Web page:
Obama’s was one of the finest funeral orations by an American president—a tribute to Lewis’ life and a specific, actionable plea to protect the rights for which he and so many others fought and bled. History will determine whether his call—and that of Lewis—has been heard in the United States.

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Barack Obama

Barack Obama and Joe Biden Join Forces In Video Targeting Trump – The New York Times

Former Vice President Joseph R. Biden Jr. joined forces with his top surrogate Thursday morning, releasing a video of a conversation with former President Barack Obama that cast the current occupant of the White House as unworthy and Mr. Biden as the perfect leader to replace him.

Mr. Biden and Mr. Obama covered several topics in the wide-ranging, 15 minute conversation, including President Trump’s faltering response to the coronavirus pandemic, health care, economic recovery, police brutality and presidential leadership.

The conversation, recorded at Mr. Obama’s Washington, D.C. office, was “socially distanced,” as Mr. Biden continues to contrast himself with Mr. Trump, who has only halfheartedly embraced coronavirus mitigation tactics such as wearing face masks and staying six feet away from another person. Mr. Biden and his former boss entered the office wearing masks, as the former vice president continues to diverge with Mr. Trump on that issue, then the two men sat in chairs across a room, not wearing masks, as they discussed how Mr. Biden would govern as president.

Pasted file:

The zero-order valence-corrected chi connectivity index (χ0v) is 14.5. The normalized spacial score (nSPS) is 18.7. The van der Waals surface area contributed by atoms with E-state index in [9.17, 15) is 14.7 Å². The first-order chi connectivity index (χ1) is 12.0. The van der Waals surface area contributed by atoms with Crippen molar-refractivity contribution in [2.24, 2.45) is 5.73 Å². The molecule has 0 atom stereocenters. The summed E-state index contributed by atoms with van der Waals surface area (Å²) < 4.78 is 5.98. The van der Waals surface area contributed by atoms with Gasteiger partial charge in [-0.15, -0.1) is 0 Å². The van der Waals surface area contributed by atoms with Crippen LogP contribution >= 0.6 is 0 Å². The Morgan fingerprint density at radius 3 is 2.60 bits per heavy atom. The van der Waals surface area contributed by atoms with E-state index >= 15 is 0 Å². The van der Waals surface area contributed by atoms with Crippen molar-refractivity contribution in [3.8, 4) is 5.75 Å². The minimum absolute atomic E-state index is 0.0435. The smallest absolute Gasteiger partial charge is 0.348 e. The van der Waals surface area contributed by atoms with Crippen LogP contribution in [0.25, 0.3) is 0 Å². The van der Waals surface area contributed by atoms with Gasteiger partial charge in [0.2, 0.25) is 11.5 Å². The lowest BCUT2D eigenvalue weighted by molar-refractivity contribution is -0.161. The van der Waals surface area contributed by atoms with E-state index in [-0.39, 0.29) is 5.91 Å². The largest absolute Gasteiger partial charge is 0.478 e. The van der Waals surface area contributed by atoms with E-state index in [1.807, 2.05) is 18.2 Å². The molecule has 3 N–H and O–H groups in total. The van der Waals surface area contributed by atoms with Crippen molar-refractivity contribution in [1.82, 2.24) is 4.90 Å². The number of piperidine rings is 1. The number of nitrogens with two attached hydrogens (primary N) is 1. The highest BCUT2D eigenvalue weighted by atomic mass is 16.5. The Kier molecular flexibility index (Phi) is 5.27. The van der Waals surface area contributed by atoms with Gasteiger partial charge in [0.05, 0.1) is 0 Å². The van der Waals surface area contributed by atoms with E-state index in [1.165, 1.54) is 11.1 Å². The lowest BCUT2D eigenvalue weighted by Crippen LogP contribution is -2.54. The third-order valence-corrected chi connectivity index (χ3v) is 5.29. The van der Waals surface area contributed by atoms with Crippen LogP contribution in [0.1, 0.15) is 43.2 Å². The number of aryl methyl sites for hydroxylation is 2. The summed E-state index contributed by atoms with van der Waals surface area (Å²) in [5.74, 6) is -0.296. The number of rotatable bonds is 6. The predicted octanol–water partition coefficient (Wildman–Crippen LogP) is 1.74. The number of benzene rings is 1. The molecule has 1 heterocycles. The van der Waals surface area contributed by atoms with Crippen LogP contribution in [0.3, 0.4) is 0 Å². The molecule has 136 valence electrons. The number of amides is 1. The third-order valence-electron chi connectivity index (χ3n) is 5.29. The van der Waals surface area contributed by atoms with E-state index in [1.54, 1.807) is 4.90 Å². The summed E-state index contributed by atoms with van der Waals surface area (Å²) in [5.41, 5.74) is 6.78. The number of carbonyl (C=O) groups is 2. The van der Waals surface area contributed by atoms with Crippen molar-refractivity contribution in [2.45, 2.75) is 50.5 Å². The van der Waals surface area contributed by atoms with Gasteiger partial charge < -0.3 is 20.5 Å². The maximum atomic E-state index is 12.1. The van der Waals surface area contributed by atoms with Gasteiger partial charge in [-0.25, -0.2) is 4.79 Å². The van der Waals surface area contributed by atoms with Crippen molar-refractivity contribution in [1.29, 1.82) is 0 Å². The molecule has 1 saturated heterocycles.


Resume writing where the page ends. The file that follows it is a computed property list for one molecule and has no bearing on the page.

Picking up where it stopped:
The video, coming at a time when Mr. Biden is leading Mr. Trump in the polls, was part interview and part political layup, with Mr. Obama teeing up Mr. Biden to talk about current events in the lens in which he was most comfortable. The two men repeatedly circled back to Mr. Trump, drawing a contrast with how Mr. Obama’s administration — and Mr. Biden’s potential White House — would handle situations differently than the incumbent.